It is that time of the year, and that time of each week during the season… game film evaluation. I have always believed in the value of grading game film. As a coach, it gives you a tangible, quantifiable idea of what your players (and you) did well, as well as what they (and you) need to work on. I have written about the film grade template we have used in our programs… grading each athlete on every play.
- You can read the post at this link – Film Grading Tool
- Download the Excel Template at this link – Film Grade Template
- Or watch the video below to see how to use the Template.
It is easy to then use the data on this spreadsheet to determine what your coaching emphasis needs to be for the upcoming week. It is a great tool to give the athletes, which helps regarding accountability… both yours as a coach, and theirs as a player in your program.
I have also had serious internal dialogues with myself about the value of watching the entire game, either as a team, offense or defense, or as a position group. Is it really the best use of 60-90 minutes having your entire position group, starters, subs, role players, and non-players, watch the entire film?
Here is another method that we have used in the past, and which I believe has merit. Every position coach, after grading the film, determines what their players did well, and what they need to work on to improve as a position group. By using the film grading template, or something similar, this process is relatively easy. Once the area(s) of emphasis has been decided, the coach then makes a 20 play (or so) cutup, showing 10 plays that his position group played well, using correct technique, great effort, angle, pad level, etc. He discusses how these factors led to a positive outcome on the play. He also includes 10 plays that highlight mistakes (ideally the most common mistakes of the game, and what they will be emphasizing during the next week) and explains how these missteps led to problems on those plays.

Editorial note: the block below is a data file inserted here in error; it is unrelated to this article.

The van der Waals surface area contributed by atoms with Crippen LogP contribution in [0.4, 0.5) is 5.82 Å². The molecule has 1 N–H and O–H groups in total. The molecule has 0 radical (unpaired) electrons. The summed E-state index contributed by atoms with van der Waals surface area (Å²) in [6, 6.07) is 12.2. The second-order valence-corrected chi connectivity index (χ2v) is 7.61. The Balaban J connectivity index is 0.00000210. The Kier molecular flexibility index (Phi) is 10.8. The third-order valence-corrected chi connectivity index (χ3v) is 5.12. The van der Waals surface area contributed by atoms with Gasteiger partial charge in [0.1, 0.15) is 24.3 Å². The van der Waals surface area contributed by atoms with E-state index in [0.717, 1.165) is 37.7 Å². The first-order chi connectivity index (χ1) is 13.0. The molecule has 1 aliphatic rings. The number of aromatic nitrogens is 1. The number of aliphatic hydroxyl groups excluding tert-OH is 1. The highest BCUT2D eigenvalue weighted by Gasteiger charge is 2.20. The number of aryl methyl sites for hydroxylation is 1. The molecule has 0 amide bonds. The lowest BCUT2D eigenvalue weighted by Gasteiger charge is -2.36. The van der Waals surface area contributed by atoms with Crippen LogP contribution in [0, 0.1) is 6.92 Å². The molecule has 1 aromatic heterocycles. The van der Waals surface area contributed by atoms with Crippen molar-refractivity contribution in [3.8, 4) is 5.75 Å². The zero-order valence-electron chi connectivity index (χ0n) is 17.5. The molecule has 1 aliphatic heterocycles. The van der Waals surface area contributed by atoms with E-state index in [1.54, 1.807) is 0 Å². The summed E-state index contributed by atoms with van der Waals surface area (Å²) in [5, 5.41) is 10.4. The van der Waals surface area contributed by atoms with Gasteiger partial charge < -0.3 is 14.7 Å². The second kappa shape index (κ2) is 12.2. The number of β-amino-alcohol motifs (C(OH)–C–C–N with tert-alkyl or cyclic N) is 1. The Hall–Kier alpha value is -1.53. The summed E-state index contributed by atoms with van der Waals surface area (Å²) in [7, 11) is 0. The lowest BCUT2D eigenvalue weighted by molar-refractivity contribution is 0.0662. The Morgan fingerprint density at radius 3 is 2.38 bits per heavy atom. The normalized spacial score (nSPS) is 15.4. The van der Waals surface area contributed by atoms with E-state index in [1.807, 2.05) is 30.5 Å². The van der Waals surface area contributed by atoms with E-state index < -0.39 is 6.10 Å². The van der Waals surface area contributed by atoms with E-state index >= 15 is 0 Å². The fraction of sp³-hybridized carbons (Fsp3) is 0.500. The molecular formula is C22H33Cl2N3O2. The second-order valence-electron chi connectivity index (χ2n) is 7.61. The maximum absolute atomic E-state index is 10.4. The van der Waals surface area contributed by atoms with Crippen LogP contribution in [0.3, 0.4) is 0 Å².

The position coach can easily focus, teach, and explain to his position group the main emphasis for the upcoming week by showing these clips… and can do so in a time efficient manner. It becomes easy for the coach to say, and show, “When we do things right, here is the outcome, when we make mistake _______ , here is the result.”
The players will still have the film grade sheets, and can watch the video on their own to see how they played individually. It is another example of “flipping” the traditional classroom. For other posts about this concept see:
- Flipping the Practice Field
- Defensive Game Planning – Flipped Coaching
- AFM article by Coach Grabowski on Flipped Coaching
Have a good Labor Day … don’t work too hard…. ironic, isn’t it?
Jeff Floyd – firstname.lastname@example.org